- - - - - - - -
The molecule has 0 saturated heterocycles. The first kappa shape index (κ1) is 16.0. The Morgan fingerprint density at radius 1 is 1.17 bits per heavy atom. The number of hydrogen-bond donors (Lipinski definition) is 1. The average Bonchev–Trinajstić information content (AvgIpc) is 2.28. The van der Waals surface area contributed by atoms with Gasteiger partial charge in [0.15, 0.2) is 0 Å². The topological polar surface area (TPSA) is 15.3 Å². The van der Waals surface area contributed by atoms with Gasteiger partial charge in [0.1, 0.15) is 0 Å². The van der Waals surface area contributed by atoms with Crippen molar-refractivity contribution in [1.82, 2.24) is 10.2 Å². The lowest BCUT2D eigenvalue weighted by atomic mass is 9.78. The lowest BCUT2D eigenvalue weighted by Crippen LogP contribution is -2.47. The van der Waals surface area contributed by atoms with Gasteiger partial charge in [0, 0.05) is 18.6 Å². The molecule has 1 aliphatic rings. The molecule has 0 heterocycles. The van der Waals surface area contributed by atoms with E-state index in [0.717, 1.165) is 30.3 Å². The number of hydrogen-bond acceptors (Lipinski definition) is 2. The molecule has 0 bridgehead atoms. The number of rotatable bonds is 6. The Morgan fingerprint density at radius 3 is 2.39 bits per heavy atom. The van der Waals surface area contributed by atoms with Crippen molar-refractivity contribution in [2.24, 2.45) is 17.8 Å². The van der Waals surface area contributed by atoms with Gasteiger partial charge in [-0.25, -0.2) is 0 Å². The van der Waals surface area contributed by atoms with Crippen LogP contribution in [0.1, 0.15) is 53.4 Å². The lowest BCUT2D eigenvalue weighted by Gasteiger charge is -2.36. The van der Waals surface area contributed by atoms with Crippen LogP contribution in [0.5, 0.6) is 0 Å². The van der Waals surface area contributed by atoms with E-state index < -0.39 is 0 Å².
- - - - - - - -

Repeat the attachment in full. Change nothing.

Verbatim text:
The molecule has 0 saturated heterocycles. The first kappa shape index (κ1) is 16.0. The Morgan fingerprint density at radius 1 is 1.17 bits per heavy atom. The number of hydrogen-bond donors (Lipinski definition) is 1. The average Bonchev–Trinajstić information content (AvgIpc) is 2.28. The van der Waals surface area contributed by atoms with Gasteiger partial charge in [0.15, 0.2) is 0 Å². The topological polar surface area (TPSA) is 15.3 Å². The van der Waals surface area contributed by atoms with Gasteiger partial charge in [0.1, 0.15) is 0 Å². The van der Waals surface area contributed by atoms with Crippen molar-refractivity contribution in [1.82, 2.24) is 10.2 Å². The lowest BCUT2D eigenvalue weighted by atomic mass is 9.78. The lowest BCUT2D eigenvalue weighted by Crippen LogP contribution is -2.47. The van der Waals surface area contributed by atoms with Gasteiger partial charge in [0, 0.05) is 18.6 Å². The molecule has 1 aliphatic rings. The molecule has 0 heterocycles. The van der Waals surface area contributed by atoms with E-state index in [0.717, 1.165) is 30.3 Å². The number of hydrogen-bond acceptors (Lipinski definition) is 2. The molecule has 0 bridgehead atoms. The number of rotatable bonds is 6. The Morgan fingerprint density at radius 3 is 2.39 bits per heavy atom. The van der Waals surface area contributed by atoms with Crippen molar-refractivity contribution in [2.24, 2.45) is 17.8 Å². The van der Waals surface area contributed by atoms with Gasteiger partial charge in [-0.25, -0.2) is 0 Å². The van der Waals surface area contributed by atoms with Crippen LogP contribution in [0.1, 0.15) is 53.4 Å². The lowest BCUT2D eigenvalue weighted by Gasteiger charge is -2.36. The van der Waals surface area contributed by atoms with Crippen LogP contribution in [0.5, 0.6) is 0 Å². The van der Waals surface area contributed by atoms with E-state index < -0.39 is 0 Å².